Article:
maha had a very interesting post about the eroding support among Corporate America for the Republican Party:
I want to go back to the notion that the Bushies are agents of corporate America, verses the “lethal amateurishness of these loyal Bushies” apparent now even to CEOs. I think the Bushies saw themselves as agents of corporate America, people who would “run the government like a business,” to recall a popular phrase of the 1990s. When the Bush Administration began the Bushies were full of the conceit that they were so much more disciplined and business-like than the Clintons they could work regular “business” hours.
…I wrote a post last year about what bullshit that turned out to be. But one of the funny things about the loyal Bushies is that most of ’em made their bones in government service, academia, rightie think tanks or the Republican Party itself. The few who were genuine businessmen — like the original Secretary of the Treasury, Paul Snow O’Neill — were the first to go. Even Dick the Dick, though he was a CEO of Halliburton, was reportedly not allowed to make operational decisions in that capacity. He was an asset to Halliburton mostly because of his extensive contacts in government and the military-industrial complex.
In other words, these guys were of the “business world” in the same way the 101st Fighting Keyboarders are “warriors” — make believe.
This bears a lot of light on why Democrats appear to suck at politics (from John Aravosis):
The Democrats have no game plan. They don’t know how to sell meta issues. They play chess one piece at a time, one move at a time, without having any concept that there’s a larger game going on, and that the move they make right now will impact the move they make ten moves from now. Basically, the Democrats are politically high as a kite. Their long term memory is non-existent and their short-term memory only permits them about 6 seconds of cache, as we say in geek-land, before they forget everything and ask “dude, what was the question again?” for the tenth time.
We have a very serious problem in our party. We have too many leaders in Congress, too many members of Congress, too many consultants, too many advocacy groups, and just too many people with power who do not understand the basics of playing hardball. The basics of public relations. The basics of running REAL issue campaigns. The basics of how to give the other guy a black eye and not stop pounding until he cries uncle, and even then you hit him again.
Far too many people running our party and our movement have no idea how to play the game. And if we don’t figure out how to make them fear for their political lives, or finally, if we have to, run them out of town, nothing is ever going to change.
I think Aravosis has flawed assumptions: he is assuming that most Democratic politicians actually want to push an agenda that would help working Americans, and that they are too incompetent to do so. But I’m not sure that’s the case.
I think what we’re seeing is that the Republican Party has become the party of kleptocrats (many of whom are also ideologically motivated–that is, lunatic), and many in the Democratic Party are trying to position themselves as the party of ‘responsible’ corporate America. As Krugman put it (italics mine):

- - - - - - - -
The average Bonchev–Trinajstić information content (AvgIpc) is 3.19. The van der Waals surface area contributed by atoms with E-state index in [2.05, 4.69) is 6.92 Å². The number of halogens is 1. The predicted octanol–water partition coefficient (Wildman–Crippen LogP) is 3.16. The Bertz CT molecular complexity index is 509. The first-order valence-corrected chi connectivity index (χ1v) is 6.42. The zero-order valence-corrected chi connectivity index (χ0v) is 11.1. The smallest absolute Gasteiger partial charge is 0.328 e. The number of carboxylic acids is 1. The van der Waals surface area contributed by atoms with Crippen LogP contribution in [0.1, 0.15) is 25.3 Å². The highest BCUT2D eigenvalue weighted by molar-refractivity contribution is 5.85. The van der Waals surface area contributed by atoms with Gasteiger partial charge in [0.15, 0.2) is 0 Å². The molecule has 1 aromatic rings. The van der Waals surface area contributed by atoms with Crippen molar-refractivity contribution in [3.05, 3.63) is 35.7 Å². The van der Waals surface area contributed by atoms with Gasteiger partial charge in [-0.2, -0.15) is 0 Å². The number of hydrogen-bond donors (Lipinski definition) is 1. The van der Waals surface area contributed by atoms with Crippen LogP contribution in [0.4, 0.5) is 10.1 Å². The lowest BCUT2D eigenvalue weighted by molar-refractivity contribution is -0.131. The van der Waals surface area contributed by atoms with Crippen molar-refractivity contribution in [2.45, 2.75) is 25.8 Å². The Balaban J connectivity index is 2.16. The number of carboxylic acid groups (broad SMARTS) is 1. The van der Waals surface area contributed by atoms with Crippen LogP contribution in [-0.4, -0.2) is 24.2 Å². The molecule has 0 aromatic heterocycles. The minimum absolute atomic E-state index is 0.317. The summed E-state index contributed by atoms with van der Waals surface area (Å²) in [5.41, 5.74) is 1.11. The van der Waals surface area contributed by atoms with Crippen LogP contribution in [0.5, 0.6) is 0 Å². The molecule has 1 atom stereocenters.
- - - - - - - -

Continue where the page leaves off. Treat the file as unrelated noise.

There’s also disgust, even in the corporate world, with the corruption and incompetence of the Bush years. People on the left often describe the Bush administration as an agent of corporate America; that’s giving it too much credit.
The truth is that while the administration has lavished favors on some powerful, established corporations, the biggest scandals have involved companies that were small or didn’t exist at all until they started getting huge contracts thanks to their political connections. Thus, Blackwater USA was a tiny business until it somehow became the leading supplier of mercenaries for the War on Terror™.
And the lethal amateurishness of these loyal Bushies on the make horrifies the corporate elite almost as much as it horrifies ordinary Americans.
Last but not least, even corporations are relieved to see the end of what amounted to a protection racket.
So who will represent corporate America? They’re definitely not going to ‘opt out’ of the political process. That leaves the Democrats.
Democratic political ineptitude, in many cases, is not just due to incompetence as Aravosis claims*, but due to an attempt to scuttle an agenda favorable to middle-class and working-class Americans without actually appearing to do so. I think that’s why Reid is ignoring Senator Dodd’s hold on the telecom bill–corporate America wants that bill passed, and Reid is trying to please his true constituency.
One of the weird collateral damage effects of the hijacking of the Republican Party by kleptocrats, radical economic ideologues, and theopolitical conservatives is that has shifted the political spectrum to the right. This isn’t just the ‘Overton Window‘ effect, but also that much of corporate America doesn’t really have a home right now, so they barged their way into the Democratic Party. This marginalizes progressive and liberal Democrats within the Democratic Party.
Rank-and-file Democrats need to understand this. It’s not just incompetence on the part of Democrats, but an attempt to play ‘stall ball’ on the behalf of corporate America against an agenda that would help most Americans.
*Although a fair number are dumber than a sack of hammers.
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